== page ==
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01 September 2016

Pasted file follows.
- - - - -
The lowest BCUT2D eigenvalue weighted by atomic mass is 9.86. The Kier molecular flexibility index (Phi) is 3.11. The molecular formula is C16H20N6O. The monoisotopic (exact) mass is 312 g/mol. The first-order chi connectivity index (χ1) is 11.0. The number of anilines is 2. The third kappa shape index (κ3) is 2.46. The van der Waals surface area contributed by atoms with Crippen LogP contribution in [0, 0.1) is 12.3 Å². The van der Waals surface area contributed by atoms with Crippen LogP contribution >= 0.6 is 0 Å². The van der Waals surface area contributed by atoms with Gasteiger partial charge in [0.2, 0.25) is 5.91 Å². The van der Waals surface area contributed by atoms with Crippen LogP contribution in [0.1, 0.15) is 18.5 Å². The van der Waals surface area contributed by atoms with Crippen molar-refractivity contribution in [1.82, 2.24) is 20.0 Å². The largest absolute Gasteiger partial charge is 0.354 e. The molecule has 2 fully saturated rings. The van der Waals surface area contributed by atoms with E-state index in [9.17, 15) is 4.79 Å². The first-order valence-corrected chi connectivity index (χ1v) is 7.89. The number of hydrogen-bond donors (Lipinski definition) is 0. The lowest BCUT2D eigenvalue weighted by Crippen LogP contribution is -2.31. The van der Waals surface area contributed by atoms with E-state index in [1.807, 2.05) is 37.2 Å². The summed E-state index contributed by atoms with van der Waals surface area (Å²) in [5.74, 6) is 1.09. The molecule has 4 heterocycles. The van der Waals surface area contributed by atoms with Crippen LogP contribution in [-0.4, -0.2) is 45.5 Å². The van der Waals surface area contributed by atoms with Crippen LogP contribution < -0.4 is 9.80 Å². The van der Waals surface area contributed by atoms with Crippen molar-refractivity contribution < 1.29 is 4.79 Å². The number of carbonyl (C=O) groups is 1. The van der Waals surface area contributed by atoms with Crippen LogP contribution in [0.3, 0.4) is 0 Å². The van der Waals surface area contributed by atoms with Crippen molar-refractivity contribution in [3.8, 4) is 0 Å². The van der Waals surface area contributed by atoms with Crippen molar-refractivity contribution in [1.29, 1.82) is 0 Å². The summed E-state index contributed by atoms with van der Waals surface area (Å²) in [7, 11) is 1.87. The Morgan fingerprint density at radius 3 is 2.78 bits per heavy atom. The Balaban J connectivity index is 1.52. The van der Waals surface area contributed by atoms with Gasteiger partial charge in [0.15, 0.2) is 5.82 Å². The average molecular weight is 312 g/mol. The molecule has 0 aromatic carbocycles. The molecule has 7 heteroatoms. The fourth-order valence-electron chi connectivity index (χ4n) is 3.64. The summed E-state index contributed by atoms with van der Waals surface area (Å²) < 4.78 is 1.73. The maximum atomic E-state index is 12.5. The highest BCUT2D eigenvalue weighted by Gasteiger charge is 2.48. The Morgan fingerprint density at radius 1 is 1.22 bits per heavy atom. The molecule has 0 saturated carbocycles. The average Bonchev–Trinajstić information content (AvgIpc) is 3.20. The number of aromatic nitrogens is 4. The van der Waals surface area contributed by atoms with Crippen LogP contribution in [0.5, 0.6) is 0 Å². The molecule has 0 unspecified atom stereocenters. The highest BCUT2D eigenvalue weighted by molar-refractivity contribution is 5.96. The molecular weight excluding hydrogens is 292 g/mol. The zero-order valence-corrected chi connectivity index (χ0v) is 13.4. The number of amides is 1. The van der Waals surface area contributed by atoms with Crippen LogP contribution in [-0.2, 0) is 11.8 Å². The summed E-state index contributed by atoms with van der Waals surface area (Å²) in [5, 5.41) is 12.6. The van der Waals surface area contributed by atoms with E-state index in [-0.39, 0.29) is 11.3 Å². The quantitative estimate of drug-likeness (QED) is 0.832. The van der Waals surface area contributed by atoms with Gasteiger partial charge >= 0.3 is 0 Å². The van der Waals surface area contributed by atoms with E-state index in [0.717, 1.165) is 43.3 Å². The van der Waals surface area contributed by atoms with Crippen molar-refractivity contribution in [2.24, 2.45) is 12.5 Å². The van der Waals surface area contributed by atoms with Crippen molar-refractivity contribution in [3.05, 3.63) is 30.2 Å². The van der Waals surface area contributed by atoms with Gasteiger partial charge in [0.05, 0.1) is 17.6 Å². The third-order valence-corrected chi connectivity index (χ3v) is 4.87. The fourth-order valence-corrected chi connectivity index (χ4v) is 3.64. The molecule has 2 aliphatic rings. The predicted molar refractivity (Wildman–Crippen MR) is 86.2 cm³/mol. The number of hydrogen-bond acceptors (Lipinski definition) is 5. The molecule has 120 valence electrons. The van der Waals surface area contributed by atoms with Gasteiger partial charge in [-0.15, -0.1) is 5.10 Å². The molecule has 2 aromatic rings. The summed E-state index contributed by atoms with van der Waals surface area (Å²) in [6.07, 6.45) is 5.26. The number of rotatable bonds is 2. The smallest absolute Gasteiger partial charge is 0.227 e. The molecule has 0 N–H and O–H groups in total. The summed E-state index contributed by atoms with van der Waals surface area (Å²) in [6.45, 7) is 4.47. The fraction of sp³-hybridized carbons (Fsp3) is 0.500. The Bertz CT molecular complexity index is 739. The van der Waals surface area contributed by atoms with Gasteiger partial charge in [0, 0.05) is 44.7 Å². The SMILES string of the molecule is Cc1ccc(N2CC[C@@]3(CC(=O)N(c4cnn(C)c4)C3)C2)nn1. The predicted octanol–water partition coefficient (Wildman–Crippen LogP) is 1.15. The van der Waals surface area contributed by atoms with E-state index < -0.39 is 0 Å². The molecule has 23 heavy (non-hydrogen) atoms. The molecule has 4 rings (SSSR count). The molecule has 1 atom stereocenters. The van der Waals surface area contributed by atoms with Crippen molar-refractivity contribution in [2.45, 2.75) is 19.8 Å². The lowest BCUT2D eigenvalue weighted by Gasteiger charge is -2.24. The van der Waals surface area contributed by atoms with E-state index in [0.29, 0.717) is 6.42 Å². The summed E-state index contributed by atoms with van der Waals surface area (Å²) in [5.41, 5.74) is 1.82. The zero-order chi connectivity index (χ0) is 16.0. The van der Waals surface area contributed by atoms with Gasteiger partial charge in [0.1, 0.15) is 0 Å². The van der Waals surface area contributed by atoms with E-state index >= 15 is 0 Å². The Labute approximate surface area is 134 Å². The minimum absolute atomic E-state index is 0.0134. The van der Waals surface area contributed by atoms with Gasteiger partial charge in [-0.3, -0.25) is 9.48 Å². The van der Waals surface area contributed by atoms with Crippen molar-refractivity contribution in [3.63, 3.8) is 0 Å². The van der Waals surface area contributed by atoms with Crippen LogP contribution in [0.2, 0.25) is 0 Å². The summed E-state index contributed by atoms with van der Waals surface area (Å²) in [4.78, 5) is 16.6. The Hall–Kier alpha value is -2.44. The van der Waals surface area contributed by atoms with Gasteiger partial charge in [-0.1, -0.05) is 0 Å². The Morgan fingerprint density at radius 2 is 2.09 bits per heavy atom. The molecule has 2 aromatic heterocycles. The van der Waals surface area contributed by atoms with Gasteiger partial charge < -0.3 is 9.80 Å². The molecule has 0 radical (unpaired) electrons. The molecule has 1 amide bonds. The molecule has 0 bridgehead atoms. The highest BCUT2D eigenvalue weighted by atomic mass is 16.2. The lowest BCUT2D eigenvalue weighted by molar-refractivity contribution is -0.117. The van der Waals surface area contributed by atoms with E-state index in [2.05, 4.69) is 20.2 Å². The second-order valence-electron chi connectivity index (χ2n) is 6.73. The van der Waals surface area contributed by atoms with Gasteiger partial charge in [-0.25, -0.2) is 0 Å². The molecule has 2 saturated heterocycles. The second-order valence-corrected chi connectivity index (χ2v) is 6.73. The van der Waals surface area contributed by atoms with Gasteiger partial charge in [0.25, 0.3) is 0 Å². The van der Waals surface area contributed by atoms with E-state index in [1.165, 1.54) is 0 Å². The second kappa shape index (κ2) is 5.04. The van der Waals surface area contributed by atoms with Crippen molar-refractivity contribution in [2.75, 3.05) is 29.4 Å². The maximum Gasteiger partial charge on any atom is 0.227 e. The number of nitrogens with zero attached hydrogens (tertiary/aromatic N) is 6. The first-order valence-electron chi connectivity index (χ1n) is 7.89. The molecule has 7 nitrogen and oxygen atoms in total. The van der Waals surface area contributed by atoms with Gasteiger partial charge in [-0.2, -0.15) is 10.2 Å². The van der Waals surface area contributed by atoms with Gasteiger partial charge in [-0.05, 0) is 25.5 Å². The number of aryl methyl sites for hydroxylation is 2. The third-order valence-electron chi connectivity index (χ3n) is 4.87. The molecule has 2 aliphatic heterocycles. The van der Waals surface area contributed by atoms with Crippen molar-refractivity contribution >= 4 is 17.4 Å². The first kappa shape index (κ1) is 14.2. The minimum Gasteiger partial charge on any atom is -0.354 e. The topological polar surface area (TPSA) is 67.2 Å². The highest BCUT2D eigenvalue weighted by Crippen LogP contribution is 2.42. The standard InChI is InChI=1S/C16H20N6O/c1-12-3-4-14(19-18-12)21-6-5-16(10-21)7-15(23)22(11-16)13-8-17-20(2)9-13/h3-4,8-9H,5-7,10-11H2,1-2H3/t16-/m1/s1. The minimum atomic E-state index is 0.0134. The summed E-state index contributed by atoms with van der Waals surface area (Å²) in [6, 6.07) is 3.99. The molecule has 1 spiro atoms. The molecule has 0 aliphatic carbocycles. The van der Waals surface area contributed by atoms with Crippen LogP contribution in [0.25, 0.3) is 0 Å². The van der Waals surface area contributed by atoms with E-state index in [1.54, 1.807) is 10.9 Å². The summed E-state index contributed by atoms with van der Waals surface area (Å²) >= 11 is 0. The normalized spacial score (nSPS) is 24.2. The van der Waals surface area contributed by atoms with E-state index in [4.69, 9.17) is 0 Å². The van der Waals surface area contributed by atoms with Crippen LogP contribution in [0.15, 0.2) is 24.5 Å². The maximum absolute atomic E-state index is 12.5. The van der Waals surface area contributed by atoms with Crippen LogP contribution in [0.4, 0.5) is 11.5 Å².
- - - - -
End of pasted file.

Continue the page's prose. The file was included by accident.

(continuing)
This is my final week as Chief Executive of the Association of Colleges (AoC). How best to sum up 8 ½ years here? Each week I have sent a weekly update to members – so around 450 in total. Looking back at these is one way of charting crises, achievements and changes over the years. The first of the letters was written in early December 2008 as the capital crisis began to break over colleges. A classic of case of mismanagement of resources resembling a game of musical chairs where no one in the Learning and Skills Council seemed to have noticed that colleges were being promised £6 billion of investment in buildings when there was only £3 billion in the pot. December 2008 was when the music stopped and reality dawned. The overhang of the capital crisis cast a long shadow over many colleges which had invested considerable sums in preparing building plans, or were required to substitute expensive bank loans for the previously promised grants. This then constrained their ability to deal with the next looming crisis – the spending cuts that marked the years of the Coalition Government. Cuts were justified by the need to reduce the budget deficit, but they fell disproportionately upon further education (FE) and colleges in particular. Funding for young people aged 16-18 fell by 14% in cash terms between 2010 and 2015 and clearly more in real terms. Perhaps the most pernicious of these cuts was a further cut to funding to young people failed by the school system who need three years to complete their studies after age 16. The result is that funding for 16 to 18-year-olds is now 22% less than for 11 to 16-year-olds. For 19-year-olds the shortfall is an additional 17.5%. Adult education funding was even more severely affected by a cut of 40%, partly in order to fund the growth in apprenticeships. At the same time school funding received funding increases in line with inflation and universities benefited from an increase of income of 10% with the introduction of increased tuition fees. There were, however, some advances in the years of the Coalition. Chief amongst them was the renaissance of apprenticeships and the move away from funding per qualification towards common funding per student at age 16-18. The latter was complemented by the introduction of programmes of study, providing the prospect of a more balanced curriculum for young people. The author of the report that ushered in programmes of study, Baroness Alison Wolf, was also the author of a more critical, but no less influential, report on Government policy: Heading for the Precipice. Building upon AoC analysis, she pointed to the aggregate effect of the sustained cuts to funding for colleges over the period of the Coalition, using the metaphor that FE was about to go over the edge of a precipice and arguing for a redistribution of funds from HE to FE. Last year an unexpected Conservative majority in the General Election led to a much vaunted Spending Review, where colleges, and others across the public sector, expected the worse. The representations ahead of this by AoC, informing and being informed by analysis of others, had the welcome outcome that after five years of declining funding for young people and adult education, this has been stabilised - in cash terms, at least. This provides some welcome respite and space for colleges to navigate area reviews (themselves a consequence of the previous sustained cuts) and devolution. It also allows colleges to make a full contribution to the delivery of apprenticeships underwritten by the levy, as well as changes to technical education foreshadowed in the Sainsbury Review. At times, sitting at the centre of the maelstrom that has surrounded colleges over the past few years could have been dispiriting and defeating. That it has not been so has been due to two factors: the resourcefulness and resilience of those who lead and work within colleges and the team that I have been privileged to lead at AoC. I cannot think of another set of institutions who could have weathered the storms that colleges have encountered since 2008. If universities had faced similar cuts we would have had vice-chancellors proclaiming the end of civilisation as we know it; if schools are been subject to similarly consistent underfunding the system would have been in complete and utter disarray. Colleges have stood their ground, despite the funding battering, and the very great majority have adjusted with ingenuity, making hard decisions and drawing upon the depth of leadership and character that exists throughout the sector, whether in principals, managers, teachers or governors. The role of AoC in all this has, on many occasions, been in preventing even worse outcomes for colleges. Whilst not inspiring as a message, it has been a reality in the face of inconstant ministerial attention and constrained public finances. As importantly, AoC has stayed in the game, winning the argument for college autonomy in area reviews, for adequate funding in the Spending Review, for the benefits of specialist 16-18 education in conditions for setting up school sixth forms, for the need for high quality technical education in the Skills Plan, for colleges to be at the centre of apprenticeship delivery, and for them to be seen as essential partners in devolution. To have been able to do this and to be justifiably recognised as the authoritative and credible voice of colleges has been down to the incredibly talented and dedicated staff at AoC. I have never worked with a stronger and more dedicated set of people. As to the future, colleges will survive as they have always done, but those who will thrive will be those with a firm sense of self and place. If I have a regret in my time at AoC, it is that I have not pressed hard enough on what colleges uniquely add to the educational mix. A stronger sense of identity would, I think, have enabled us to set a direction, rather than being blown in whatever direction a new minister might think is a good idea. It would also have allowed us to put the case for colleges in an even more cogent way. This endeavour is at the core of what I hope to achieve in my next role as the Further Education Trust for Leadership (FETL) Professor of FE and Skills at University College London (Institute of Education). Martin Doel is the Chief Executive of the Association of Colleges.